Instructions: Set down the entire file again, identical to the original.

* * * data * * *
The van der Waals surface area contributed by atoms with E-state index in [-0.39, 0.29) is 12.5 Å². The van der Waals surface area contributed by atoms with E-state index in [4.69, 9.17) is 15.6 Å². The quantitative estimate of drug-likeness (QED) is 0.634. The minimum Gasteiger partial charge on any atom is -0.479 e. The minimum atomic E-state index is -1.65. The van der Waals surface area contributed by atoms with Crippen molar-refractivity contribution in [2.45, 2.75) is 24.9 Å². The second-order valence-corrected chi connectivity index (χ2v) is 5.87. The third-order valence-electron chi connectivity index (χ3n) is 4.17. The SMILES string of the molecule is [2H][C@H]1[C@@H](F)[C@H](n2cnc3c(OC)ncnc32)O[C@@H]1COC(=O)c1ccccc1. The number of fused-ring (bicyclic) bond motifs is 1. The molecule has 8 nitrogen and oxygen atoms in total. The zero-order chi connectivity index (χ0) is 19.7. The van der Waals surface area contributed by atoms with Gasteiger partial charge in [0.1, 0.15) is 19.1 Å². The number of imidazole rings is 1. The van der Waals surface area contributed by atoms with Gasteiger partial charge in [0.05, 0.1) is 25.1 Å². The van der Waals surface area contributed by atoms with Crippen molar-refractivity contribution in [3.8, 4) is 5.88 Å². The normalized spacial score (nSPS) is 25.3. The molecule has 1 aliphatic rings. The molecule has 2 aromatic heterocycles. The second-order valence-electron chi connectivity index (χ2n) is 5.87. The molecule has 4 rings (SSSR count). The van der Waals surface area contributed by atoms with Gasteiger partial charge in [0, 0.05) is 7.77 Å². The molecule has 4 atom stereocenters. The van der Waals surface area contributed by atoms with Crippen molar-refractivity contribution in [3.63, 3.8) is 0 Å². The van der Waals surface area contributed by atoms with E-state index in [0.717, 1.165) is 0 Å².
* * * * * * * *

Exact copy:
The van der Waals surface area contributed by atoms with E-state index in [-0.39, 0.29) is 12.5 Å². The van der Waals surface area contributed by atoms with E-state index in [4.69, 9.17) is 15.6 Å². The quantitative estimate of drug-likeness (QED) is 0.634. The minimum Gasteiger partial charge on any atom is -0.479 e. The minimum atomic E-state index is -1.65. The van der Waals surface area contributed by atoms with Crippen molar-refractivity contribution in [2.45, 2.75) is 24.9 Å². The second-order valence-corrected chi connectivity index (χ2v) is 5.87. The third-order valence-electron chi connectivity index (χ3n) is 4.17. The SMILES string of the molecule is [2H][C@H]1[C@@H](F)[C@H](n2cnc3c(OC)ncnc32)O[C@@H]1COC(=O)c1ccccc1. The number of fused-ring (bicyclic) bond motifs is 1. The molecule has 8 nitrogen and oxygen atoms in total. The zero-order chi connectivity index (χ0) is 19.7. The van der Waals surface area contributed by atoms with Gasteiger partial charge in [0.1, 0.15) is 19.1 Å². The number of imidazole rings is 1. The van der Waals surface area contributed by atoms with Gasteiger partial charge in [0.05, 0.1) is 25.1 Å². The van der Waals surface area contributed by atoms with Crippen molar-refractivity contribution in [3.8, 4) is 5.88 Å². The normalized spacial score (nSPS) is 25.3. The molecule has 1 aliphatic rings. The molecule has 2 aromatic heterocycles. The second-order valence-electron chi connectivity index (χ2n) is 5.87. The molecule has 4 rings (SSSR count). The van der Waals surface area contributed by atoms with Gasteiger partial charge in [0, 0.05) is 7.77 Å². The molecule has 4 atom stereocenters. The van der Waals surface area contributed by atoms with Crippen molar-refractivity contribution in [3.63, 3.8) is 0 Å². The van der Waals surface area contributed by atoms with E-state index in [0.717, 1.165) is 0 Å².